WHY DO LAWYERS LIKE THE ARTS? By Kaine Agary

WHY DO LAWYERS LIKE THE ARTS? By Kaine Agary

Tara-Fela-DurotoyeLately, I have come across a few media interviews with lawyers who would choose a profession in the arts as an alternative to law. Ayuli Jemide of Detail Solicitors was interviewed on this platform some weeks ago and said that he would be a filmmaker if he wasn’t practicing law. Just last week, I read an interview with English lawyer and human rights activist, Shami Chakrabarti, where she says that if she wasn’t a human rights activist she would be a Hollywood screenwriter. Lawyers’ flirtation with the arts and vice versa is not new. Locally, we have examples in singer turned pastor, Chris Okotie; comedian, Lepacious Bose; radio personality, Lolo One; art collector, Yemisi Shyllon; movie producer, Mildred Okwo; make-up artist/entrepreneur, Tara Fela-Durotoye; and actor turned politician, Richard Mofe-Damijo, to name a few. But it seems lawyers are flying out of the art closet these days. That is not such a bad thing. I have read closing arguments and court judgments that would make literature teachers take notice. And who can forget the late Johnnie Cochran’s attempt at poetry with the now famous quote regarding the bloody glove in the O. J. Simpson double-homicide case, “If it doesn’t fit, you must acquit”?

Globally, there are lawyers in the arts like David E. Kelley, the award-winning screenwriter and creator of hit television shows like Ally McBeal, The Practice, and Boston Legal. There is also Hill Harper, actor, author, cum laude graduate of Harvard Law and friend/law school mate of President Barack Obama – you may remember him as the black scientist from the television drama CSI – New York. There are others that may surprise you, like singer Julio Iglesias and artist Henri Matisse.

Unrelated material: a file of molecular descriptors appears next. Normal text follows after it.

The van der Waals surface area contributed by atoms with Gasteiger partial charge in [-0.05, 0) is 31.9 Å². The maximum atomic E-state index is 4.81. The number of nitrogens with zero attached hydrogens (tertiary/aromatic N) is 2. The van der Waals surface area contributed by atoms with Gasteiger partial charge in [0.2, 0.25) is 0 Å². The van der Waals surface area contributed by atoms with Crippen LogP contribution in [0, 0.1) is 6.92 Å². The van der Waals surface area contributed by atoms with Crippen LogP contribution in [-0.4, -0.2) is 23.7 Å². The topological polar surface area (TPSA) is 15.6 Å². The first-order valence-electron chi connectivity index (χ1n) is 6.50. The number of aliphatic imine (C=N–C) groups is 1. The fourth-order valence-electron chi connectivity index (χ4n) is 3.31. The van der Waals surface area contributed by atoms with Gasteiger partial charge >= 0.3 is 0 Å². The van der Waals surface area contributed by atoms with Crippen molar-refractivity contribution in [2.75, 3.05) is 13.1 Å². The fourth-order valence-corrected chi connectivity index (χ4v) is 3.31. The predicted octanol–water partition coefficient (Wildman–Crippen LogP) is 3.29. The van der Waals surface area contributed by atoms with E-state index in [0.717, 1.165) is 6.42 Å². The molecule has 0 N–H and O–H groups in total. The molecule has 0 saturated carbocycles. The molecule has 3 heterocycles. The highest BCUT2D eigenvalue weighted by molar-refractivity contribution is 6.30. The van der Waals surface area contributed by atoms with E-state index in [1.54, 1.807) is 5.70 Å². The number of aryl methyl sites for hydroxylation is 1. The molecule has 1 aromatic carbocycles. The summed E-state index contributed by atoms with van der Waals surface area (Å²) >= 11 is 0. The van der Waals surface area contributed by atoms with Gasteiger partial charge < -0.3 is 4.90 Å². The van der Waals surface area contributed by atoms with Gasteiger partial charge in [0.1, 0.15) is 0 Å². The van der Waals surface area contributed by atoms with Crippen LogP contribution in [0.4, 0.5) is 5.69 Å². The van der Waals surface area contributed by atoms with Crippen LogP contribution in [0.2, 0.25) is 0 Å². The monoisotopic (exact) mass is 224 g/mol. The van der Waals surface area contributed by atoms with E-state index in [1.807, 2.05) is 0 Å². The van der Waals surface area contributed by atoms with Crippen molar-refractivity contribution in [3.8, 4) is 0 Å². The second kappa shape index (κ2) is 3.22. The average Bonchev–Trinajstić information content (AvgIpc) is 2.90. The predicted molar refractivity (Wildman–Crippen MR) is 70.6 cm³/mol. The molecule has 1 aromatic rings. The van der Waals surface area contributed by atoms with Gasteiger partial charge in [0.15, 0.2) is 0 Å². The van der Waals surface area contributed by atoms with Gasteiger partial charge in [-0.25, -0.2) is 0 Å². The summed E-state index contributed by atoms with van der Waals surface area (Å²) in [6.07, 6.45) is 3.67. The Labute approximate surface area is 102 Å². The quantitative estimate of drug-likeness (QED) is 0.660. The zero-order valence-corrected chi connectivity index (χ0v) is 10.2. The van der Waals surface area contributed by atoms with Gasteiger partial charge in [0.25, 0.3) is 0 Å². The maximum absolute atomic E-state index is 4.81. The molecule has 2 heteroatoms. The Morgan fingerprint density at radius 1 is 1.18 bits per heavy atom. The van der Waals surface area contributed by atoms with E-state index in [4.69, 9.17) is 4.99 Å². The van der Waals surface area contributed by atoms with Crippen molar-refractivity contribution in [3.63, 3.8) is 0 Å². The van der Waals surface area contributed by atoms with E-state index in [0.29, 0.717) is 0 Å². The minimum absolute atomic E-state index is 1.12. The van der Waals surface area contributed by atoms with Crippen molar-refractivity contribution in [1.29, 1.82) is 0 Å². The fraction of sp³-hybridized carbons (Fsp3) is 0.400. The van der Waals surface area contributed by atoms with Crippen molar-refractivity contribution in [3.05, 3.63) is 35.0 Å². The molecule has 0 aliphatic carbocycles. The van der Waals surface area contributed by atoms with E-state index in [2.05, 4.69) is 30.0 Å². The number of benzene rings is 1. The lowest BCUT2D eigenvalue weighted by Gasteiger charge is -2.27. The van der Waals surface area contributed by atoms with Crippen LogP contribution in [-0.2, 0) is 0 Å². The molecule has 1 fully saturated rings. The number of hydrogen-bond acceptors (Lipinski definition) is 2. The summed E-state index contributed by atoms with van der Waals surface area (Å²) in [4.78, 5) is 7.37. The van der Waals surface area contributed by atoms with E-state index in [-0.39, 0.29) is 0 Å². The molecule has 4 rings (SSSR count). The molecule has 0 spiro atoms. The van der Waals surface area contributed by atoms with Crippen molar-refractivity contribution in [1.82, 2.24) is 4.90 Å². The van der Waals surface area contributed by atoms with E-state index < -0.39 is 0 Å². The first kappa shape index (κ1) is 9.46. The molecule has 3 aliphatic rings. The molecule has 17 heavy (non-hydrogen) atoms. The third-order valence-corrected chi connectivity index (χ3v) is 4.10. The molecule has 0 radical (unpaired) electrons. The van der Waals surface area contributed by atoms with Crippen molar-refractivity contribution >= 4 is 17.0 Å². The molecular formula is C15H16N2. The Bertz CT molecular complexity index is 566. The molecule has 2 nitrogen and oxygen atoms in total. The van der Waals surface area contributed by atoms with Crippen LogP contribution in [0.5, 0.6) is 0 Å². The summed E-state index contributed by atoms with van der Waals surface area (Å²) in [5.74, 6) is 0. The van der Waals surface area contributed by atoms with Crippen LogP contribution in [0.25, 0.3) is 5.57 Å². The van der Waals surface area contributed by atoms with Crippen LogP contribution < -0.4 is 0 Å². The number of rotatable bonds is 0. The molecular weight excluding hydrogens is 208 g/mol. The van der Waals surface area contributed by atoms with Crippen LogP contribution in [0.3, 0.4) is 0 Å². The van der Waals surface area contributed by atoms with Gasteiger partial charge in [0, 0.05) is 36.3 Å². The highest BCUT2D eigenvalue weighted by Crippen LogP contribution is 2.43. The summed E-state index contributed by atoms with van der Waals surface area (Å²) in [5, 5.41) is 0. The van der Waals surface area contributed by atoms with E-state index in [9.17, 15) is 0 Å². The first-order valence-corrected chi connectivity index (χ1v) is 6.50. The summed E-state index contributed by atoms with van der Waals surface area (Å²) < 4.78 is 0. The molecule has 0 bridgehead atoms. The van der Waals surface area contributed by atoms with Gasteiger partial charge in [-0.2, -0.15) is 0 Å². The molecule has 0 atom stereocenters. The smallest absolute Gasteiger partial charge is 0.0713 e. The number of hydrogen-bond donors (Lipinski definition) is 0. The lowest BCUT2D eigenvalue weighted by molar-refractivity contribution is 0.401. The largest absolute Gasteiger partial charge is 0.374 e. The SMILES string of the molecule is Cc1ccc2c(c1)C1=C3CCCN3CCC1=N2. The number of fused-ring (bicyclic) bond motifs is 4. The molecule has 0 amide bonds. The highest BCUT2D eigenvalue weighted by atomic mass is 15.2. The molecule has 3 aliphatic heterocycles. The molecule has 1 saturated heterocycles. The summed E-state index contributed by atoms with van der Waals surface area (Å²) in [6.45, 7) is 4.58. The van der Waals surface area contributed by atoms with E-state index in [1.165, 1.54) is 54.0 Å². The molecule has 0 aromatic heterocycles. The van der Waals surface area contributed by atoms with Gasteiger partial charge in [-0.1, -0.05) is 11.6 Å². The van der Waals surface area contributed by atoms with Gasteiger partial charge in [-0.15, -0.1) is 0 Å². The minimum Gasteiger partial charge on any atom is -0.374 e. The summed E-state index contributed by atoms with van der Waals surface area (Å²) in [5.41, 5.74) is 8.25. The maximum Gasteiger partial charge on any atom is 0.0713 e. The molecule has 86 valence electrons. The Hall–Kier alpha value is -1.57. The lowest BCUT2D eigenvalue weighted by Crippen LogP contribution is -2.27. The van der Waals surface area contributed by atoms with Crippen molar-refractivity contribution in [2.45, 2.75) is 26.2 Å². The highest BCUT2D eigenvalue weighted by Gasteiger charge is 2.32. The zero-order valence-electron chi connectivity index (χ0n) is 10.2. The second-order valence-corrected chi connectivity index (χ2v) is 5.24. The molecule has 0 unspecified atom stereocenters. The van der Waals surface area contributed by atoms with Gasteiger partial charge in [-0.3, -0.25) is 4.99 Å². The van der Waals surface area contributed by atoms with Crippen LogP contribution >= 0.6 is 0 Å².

Julio Iglesias became a global sex symbol by accident, literally. After a serious car accident in 1963 left him unable to walk and use his limbs, his dreams of playing soccer and completing his law studies were truncated for a few years.  While convalescing, a nurse gave him a guitar which he started playing as a way to develop and increase the dexterity in his limbs, and his love for music was born.  After his recovery, he went to England to study English, and by the time he returned to Spain in 1968 his foundation for a career in music was established, and he was hugely popular especially among the ladies. Despite his growing popularity and success with his music, to please his parents, he went back to school and completed his law degree.

French master artist Henri Matisse received his law degree from the University of Paris at the age of 20.  After obtaining his qualification, he returned to his hometown and worked as a court administrator until he had an attack of appendicitis, which kept him in bed for almost a year.  While he was recovering, his mother bought him some art supplies (a box of oil paints and a how-to book) and he discovered ‘a kind of paradise.’  That was the turning point in his life.  He decided to become an artist and went back to Paris to study art, deeply disappointing his father.

The ability to dream in colour, and to see and paint the one orange leaf hidden in a landscape, is what makes it possible for two people to look at the same facts and come up with different stories for two opposing parties.

All I have to say is this, even if you may never exchange your wig and gown for a paint brush embrace your creative side.

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